During the episode, Amy’s father, Leo, talks about the importance of the Wong’s massive herd of buggalo, as they make up majority of the Wong’s family fortune and power. This is similar to the way Native Americans in the central plains of North America would maintain herds of buffalo for both economic profit and for spiritual needs. The Native American’s spiritual beliefs and spirituality is further referenced in the episode when after Zapp throws the Slurm can on the ground and the Martian sheds a tear. This reflects the Native American sadness at seeing the meat from buffalo being wasted by American settlers. It's also a reference to the famous Keep America Beautiful commercial broadcast in the early 1970s featuring actor Iron Eyes Cody shedding a single tear.
The rustling and attacks on the Wong family ranch by the native Martians are reflective of real life skirmishes between Native Americans and Europeans, and later Americans. Many of these attacks were in response to the initial show of force the European did during the starting periods of colonization, such as seen with the Spanish during their massive conquest of the Caribbean and Central and South America. These attacks were usually over land and the expansion of white settlement on tradition Native hunting grounds or territory, which the Natives themselves believed that the encroaching settlers were directly responsible for disappearing buffalo and Native poverty.
After Amy gets kidnapped by the Martians, Leo tells Zapp the Martians were ‘encouraged’ to live in underground reservations on Mars. This is a stab to a very dark and sad time in Native American history, as they were also ‘encouraged’ as well to live in reservations and the Natives who refused were eventually ordered to move by either governmental order, such as Indian Removal Act of 1830 in the USA, or by military force, such as the forced removal of Cherokees during the Trail of Tears. The Trail of Tears was the forced removal, enforced by the United States Army, of the Cherokee Natives into present-day Oklahoma.
The biggest and most direct reference to Native American history is the anger that the Martians have towards the Wongs. The ancestors of the Martians traded the Western Hemisphere of Mars to the Wong family in exchange for one large bead. The Martians feel like they got ripped off, but eventually calculate that they received an excellent deal after Fry and Leela both point out that the ‘large bead’ the Martians received was in fact a very large diamond worth a fortune. This is very similar to history, as Native Americans would receive monetary compensation for the land they traded to the white settlers, although the ancestors of both the Martians and Native Americans had a different concept of land ownership.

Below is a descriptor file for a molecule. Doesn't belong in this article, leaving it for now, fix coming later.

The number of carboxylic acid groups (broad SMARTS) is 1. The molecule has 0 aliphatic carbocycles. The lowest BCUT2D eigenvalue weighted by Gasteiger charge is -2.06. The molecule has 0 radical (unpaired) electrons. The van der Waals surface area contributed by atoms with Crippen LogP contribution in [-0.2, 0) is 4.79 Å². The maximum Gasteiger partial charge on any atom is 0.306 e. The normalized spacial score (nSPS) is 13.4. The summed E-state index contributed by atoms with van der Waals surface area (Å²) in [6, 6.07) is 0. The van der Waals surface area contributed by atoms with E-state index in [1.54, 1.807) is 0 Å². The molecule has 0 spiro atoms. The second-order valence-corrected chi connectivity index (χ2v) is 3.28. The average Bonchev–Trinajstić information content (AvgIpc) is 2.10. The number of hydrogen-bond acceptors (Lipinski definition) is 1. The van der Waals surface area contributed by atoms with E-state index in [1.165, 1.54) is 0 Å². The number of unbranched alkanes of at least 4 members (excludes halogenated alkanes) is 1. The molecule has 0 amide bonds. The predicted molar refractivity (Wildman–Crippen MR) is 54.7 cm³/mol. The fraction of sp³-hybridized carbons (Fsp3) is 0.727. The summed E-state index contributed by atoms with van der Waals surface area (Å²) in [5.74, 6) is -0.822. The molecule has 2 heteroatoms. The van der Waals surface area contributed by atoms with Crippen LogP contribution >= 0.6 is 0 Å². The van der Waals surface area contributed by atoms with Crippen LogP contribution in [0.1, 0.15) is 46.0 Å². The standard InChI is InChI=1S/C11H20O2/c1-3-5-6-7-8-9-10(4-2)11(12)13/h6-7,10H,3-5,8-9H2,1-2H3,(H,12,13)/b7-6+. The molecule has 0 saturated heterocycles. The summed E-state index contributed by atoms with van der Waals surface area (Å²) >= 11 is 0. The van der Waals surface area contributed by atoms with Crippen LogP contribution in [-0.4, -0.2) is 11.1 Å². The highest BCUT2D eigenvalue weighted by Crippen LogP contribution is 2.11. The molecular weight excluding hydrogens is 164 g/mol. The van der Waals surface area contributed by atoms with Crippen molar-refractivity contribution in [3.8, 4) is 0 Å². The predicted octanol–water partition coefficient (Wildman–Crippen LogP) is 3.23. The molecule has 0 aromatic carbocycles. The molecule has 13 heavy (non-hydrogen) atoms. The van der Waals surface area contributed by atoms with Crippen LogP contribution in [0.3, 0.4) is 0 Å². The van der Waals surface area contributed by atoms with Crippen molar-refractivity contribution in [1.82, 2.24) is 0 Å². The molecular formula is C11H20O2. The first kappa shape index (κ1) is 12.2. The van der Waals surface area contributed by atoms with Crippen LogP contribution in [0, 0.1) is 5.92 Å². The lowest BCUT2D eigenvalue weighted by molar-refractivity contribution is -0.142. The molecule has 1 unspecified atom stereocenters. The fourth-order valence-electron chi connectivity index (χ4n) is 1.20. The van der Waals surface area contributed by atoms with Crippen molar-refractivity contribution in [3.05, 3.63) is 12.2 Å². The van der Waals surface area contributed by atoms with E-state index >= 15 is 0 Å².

Another major reference occurs when Kif is about to be crushed by the ‘large bead’ when a Martian woman says that Kif will be crushed by the same bead that crushed the Martian people’s dreams. This alludes to European conquest, especially the Spanish Empire who after wiping out many Native Central and South American tribes, such as the Aztecs, Mayans, and Incas for gold. While the Spanish had immense control over these lands for the time being, Spanish control eventually collapsed after these colonies broke away from Spain with armed conflicts.
The last major allusion in the episode to Native Americans is after Kif saves Amy and must smoke the peace pipe with the chief Martian. This is a direct and obvious reference to Native American lifestyle. Native Americans, particularly in North America, would smoke from a peace pipe as a sign of peace and good faith, and it would be used as the way the two tribes or groups ‘signed’ or consented to the peace between the two parties. However, if a person ever coughed after taking a puff from the peace pipe, this would be interpreted as the person coughing on the peace process and as a slap in the face of the other Native chief. People who coughed from the peace pipe would often face some type of death penalty, although the punishment varied from tribe to tribe .
The Wongs' ranch is based on the ranch in the movie Giant.